Partner – Serious Injuries, Medical Profession Defence and Inquest
BPS Family Law Partner Sefton Kwasnik answers some important questions – after a coroner recently made the decision to adjourn an inquest into the death of a Rochdale chef so his family can quiz hospital chiefs about his discharge.
Is the decision by the coroner to adjourn Anthony Griffin’s inquest uncommon Sefton?
Whilst the coroner’s actions here are not common, they show a deep appreciation for genuine family concerns by a very caring coroner, and illustrate that before the conclusion of an inquest it may be possible to persuade the coroner to undertake additional or new investigations and enquiries.
This is a very sad case and no doubt traumatic for the family, as Anthony Griffin died two weeks after being brutally attacked with a wrench. Is there a time limit on when inquests should be heard by?
The target for the completion of inquests is 12 months from death. In this instance, it is already 14 months after the death, as Anthony Griffin died at his girlfriend’s on May 4 last year, so it will be even longer before the final hearing. I do not know the precise the reason for the delay, but delays are not uncommon. In fact, inquest delays is a whole topic in itself. I find that families often prefer a delay if it means a more thorough inquest.
How important do you feel it is for families to be supported by a lawyer leading up to and during an inquest?
Having the right support is essential during the inquest process. Professionally, I have a wealth of experience representing families at inquest and advising upon issues when a sudden (or any) death may rise. It’s about providing complete support and guidance to grieving individuals and families at a very sensitive time in their lives. Family members tell me that they welcome professional support at the inquest hearing for a variety of reasons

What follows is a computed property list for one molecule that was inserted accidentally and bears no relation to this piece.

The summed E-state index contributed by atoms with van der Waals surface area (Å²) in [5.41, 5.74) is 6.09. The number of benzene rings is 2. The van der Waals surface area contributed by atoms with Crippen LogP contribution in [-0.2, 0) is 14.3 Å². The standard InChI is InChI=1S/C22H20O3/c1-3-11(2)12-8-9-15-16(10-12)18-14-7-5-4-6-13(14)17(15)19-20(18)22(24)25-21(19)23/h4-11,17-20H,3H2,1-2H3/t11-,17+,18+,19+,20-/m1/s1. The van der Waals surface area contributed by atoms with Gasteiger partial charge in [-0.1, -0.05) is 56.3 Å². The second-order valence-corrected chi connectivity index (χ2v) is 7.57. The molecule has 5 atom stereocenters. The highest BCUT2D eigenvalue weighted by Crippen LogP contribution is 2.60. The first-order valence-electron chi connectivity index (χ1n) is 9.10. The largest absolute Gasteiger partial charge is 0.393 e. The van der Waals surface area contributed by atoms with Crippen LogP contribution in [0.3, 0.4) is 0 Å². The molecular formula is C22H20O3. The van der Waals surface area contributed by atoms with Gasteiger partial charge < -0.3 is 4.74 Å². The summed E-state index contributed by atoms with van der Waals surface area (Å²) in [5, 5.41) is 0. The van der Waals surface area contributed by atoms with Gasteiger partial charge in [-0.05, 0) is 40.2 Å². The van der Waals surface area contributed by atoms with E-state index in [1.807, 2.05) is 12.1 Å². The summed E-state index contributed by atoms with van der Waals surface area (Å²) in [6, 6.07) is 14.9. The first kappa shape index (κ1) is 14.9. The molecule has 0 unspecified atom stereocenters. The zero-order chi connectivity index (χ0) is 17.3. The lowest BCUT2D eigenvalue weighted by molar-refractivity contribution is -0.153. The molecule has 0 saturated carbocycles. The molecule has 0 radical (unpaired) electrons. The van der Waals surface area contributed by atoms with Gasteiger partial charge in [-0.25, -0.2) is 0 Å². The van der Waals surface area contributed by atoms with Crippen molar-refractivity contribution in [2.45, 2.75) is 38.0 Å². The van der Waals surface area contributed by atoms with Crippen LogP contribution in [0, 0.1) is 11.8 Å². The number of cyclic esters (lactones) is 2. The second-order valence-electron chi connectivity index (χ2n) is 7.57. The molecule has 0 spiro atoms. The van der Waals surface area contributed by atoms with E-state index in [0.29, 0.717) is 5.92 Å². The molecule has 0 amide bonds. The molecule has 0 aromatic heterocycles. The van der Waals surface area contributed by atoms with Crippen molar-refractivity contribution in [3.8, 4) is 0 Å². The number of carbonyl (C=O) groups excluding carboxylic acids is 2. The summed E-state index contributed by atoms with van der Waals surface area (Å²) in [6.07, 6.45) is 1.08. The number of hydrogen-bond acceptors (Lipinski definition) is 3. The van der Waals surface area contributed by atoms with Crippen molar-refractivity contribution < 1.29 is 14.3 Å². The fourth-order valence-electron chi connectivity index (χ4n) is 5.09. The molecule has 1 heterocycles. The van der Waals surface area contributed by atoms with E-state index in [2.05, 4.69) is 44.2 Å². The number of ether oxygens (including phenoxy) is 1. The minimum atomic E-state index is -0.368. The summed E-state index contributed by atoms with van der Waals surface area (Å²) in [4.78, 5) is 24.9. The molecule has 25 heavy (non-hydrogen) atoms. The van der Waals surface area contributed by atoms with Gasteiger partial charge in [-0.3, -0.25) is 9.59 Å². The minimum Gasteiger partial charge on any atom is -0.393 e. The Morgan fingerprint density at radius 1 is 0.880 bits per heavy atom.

Do coroners, in your experience, often act compassionately?
It is my experience that this coroner, Simon Nelson, is very thorough and tries to find out answers for the family. He is very experienced and caring and compassionate.
Why do you think the coroner has made the decision he has on this occasion?
It seems that in this case, the hospital was not represented at court, so out of fairness and thoroughness, the coroner has adjourned the case to obtain their version in relation to the obvious concerns articulated by the partner of the deceased.
Do you believe more families would want other coroners to be as considerate?
My guess is that there are hundreds of families who do not know how to achieve similar investigative responses from coroners in equally worthy causes day in day out throughout the country.
Sefton offers a no obligation initial meeting. He is available to clients or initial enquires between the hours of 7am and 11pm and offers weekend surgery appointments. If you would like further information, please contact Sefton on 0161 834 2623.